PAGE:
Jim Knox


On July 4, 2010, the University of Michigan lost a real, dedicated colleague and a true friend. Though he had officially retired along with the May 2010 Information and Technology Services (ITS) retirement class, Jim had been unable to attend the celebration event due to his illness, so many of us didn’t get the chance to say goodbye.

A thoroughly Michigan man, Jim held a bachelor’s degree from U-M’s School of Natural Resources, a master's degree from U-M's School of Public Health (MPH) and had studied in U-M's PhD program in Urban and Regional Planning.

He also worked at the university for more than 30 years. When he retired, Jim was director of the university's Adaptive Technology Computing Site, where he provided adaptive and ergonomic computing hardware, software and workstations for students, faculty and staff with disabilities. He also served on the university's User Advocate team, which helps educates the U-M community about proper use of IT, protects users against abuse, and handles IT abuse complaints sent to the university. Though I don’t know for certain, I suspect that Jim had a foundational role in the development of both the ATCS and the User Advocate at the university.

He came to positively affect the lives of a good many people around the U.

In a very unsung and understated way, he was always working to help folks with disabilities be better able to use computing technology. That was a big passion for Jim. He also believed in computing overall and wanted to keep the computing environment safe and friendly for everyone so that all could benefit from the positive things it has to offer. He was one of the rocks of simple, positive practice on which the U-M computing community was built over the years.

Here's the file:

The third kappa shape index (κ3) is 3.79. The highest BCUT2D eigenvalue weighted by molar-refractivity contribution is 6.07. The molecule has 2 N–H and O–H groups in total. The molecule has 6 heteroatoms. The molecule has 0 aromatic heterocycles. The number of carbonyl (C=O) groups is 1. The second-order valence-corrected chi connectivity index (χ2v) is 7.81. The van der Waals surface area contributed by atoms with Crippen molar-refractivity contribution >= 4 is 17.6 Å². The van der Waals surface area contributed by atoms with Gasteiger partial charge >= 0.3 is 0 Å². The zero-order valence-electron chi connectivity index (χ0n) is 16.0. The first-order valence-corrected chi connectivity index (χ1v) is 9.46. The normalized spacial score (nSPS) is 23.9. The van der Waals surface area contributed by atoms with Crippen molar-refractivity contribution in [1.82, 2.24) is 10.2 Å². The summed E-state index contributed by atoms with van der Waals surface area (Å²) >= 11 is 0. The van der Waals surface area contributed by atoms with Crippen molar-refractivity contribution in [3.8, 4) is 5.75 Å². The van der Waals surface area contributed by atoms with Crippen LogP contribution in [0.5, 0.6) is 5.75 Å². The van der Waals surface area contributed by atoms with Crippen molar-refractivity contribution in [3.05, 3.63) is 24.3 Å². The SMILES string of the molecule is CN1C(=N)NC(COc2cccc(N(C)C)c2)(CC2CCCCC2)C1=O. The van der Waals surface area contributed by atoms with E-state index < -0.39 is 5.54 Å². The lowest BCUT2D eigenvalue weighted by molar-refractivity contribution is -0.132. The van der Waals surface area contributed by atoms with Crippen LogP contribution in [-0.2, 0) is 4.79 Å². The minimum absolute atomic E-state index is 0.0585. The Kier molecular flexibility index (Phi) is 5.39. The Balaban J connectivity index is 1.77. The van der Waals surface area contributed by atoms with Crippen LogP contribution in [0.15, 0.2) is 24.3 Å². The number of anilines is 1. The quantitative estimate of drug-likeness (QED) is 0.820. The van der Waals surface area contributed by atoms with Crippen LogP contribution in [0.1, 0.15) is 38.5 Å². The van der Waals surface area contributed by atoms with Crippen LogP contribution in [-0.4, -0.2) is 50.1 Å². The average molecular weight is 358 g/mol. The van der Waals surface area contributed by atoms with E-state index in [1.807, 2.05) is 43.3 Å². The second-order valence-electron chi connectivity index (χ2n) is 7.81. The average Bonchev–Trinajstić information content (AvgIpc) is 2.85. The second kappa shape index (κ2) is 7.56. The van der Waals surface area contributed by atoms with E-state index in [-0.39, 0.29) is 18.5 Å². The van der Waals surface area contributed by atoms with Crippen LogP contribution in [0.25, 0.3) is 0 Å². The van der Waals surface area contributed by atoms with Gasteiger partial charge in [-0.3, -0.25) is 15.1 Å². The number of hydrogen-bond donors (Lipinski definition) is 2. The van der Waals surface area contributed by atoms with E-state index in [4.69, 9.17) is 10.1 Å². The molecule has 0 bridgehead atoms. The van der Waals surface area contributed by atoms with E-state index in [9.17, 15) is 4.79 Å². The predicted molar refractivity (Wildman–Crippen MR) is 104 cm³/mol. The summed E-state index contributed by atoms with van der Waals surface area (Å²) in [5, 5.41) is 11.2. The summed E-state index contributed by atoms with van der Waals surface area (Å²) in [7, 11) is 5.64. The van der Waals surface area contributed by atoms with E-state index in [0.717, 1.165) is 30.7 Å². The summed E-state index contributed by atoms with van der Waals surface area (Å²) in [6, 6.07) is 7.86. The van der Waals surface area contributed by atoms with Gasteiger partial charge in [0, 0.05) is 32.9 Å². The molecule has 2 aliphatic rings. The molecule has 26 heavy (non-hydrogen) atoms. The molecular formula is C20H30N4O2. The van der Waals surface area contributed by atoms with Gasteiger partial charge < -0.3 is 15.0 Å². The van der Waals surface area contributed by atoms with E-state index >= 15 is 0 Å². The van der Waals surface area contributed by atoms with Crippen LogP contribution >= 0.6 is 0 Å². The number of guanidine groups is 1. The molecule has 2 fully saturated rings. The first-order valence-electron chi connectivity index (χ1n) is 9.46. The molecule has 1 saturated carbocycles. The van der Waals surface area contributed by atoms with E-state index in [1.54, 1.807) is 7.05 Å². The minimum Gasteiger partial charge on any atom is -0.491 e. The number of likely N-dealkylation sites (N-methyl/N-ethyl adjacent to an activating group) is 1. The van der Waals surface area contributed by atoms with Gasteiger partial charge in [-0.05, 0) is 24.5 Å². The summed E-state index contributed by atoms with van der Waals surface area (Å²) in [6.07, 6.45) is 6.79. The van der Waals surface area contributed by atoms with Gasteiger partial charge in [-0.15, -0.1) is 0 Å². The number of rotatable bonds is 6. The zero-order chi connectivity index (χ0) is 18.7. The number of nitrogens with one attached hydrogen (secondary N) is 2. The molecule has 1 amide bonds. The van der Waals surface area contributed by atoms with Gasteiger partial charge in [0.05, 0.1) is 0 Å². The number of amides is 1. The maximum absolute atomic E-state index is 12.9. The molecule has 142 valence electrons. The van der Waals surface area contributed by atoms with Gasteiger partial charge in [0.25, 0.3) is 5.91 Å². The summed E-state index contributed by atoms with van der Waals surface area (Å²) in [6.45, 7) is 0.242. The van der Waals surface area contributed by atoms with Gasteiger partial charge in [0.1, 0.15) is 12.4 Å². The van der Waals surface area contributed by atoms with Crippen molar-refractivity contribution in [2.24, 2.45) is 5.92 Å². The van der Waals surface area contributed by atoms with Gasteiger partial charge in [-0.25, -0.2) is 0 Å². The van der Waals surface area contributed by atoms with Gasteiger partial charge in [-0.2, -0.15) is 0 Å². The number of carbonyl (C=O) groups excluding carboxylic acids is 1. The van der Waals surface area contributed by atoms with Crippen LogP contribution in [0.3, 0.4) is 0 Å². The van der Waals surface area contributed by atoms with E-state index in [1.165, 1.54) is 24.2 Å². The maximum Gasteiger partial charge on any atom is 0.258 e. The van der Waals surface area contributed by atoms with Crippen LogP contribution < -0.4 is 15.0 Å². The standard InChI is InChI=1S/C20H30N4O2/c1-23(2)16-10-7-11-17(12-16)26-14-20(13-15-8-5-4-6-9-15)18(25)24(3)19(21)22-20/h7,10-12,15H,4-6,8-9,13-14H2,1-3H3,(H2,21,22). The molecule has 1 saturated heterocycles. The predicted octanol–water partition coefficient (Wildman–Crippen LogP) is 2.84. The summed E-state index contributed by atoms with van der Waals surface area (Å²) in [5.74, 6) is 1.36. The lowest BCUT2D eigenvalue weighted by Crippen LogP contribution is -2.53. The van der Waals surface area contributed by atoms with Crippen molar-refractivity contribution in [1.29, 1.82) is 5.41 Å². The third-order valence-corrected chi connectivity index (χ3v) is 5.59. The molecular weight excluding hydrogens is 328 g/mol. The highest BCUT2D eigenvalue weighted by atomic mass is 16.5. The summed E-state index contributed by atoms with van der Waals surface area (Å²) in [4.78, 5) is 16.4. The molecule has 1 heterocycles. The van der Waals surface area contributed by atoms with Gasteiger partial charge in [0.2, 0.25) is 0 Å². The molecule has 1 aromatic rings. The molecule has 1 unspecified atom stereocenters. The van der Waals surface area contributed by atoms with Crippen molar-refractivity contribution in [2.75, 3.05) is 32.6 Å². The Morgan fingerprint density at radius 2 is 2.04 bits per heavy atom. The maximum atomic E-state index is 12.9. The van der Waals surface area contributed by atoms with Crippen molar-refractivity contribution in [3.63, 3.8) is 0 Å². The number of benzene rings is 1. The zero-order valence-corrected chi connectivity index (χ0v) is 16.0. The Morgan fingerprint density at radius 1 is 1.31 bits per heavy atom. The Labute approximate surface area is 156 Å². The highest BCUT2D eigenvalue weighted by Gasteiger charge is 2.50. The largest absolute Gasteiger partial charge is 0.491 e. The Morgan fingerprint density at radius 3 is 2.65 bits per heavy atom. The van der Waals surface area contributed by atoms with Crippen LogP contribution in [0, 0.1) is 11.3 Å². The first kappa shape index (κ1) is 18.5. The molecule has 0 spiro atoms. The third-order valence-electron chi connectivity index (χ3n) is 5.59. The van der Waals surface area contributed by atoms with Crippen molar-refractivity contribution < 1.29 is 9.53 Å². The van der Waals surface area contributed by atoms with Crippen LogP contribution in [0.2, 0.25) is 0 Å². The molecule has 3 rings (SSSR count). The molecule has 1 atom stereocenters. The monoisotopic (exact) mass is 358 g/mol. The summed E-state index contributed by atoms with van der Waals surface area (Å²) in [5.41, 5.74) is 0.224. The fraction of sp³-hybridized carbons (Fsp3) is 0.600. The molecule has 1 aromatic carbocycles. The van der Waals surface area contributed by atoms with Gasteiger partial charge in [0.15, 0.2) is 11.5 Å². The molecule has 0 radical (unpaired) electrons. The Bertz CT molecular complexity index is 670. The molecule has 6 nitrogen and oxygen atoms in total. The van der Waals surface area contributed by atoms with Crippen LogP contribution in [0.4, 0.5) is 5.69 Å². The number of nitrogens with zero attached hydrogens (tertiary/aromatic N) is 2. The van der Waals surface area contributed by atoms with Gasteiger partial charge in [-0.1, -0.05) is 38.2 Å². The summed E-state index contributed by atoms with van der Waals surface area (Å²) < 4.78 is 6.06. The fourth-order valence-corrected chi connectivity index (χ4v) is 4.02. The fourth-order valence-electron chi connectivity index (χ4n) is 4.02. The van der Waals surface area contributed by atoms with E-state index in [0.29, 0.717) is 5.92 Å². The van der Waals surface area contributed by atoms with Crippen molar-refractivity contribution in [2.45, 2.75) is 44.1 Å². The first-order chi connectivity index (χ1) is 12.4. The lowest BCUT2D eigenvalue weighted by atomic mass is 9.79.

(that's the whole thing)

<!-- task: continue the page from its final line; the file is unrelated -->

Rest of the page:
One can’t really appreciate that kind of contribution enough until you travel to other campuses where you see a more convoluted, locked-down, dysfunctional computing environment. It makes all the difference in the world in your daily work, and our system was born from a caring philosophy about people and a dedication to work through the hard problems so users wouldn’t have to. Jim wasn’t the only one, but he was right there on the front lines, never giving up, always advocating for the user against unnecessary bureaucracy, restraints or obfuscation. And he gained a very positive reputation in the IT community for these efforts.

I got to work with Jim for the last seven years, and though we didn’t often have cause to work directly together on projects, just being in the office with him was enough to touch me more deeply than I realized. For me personally, his stoic attitude and dry sense of humor helped me get through many tough times at work. And that classic Land Rover of his and the stories of his travels gave me inspiration to get out there and breathe life in. Now when I look at old photos of him on his Ducati motorbike in the ‘60s, I see the same free-spirit Jim I knew here in the 00’s. Keep rockin’, Jim.

A man of Michigan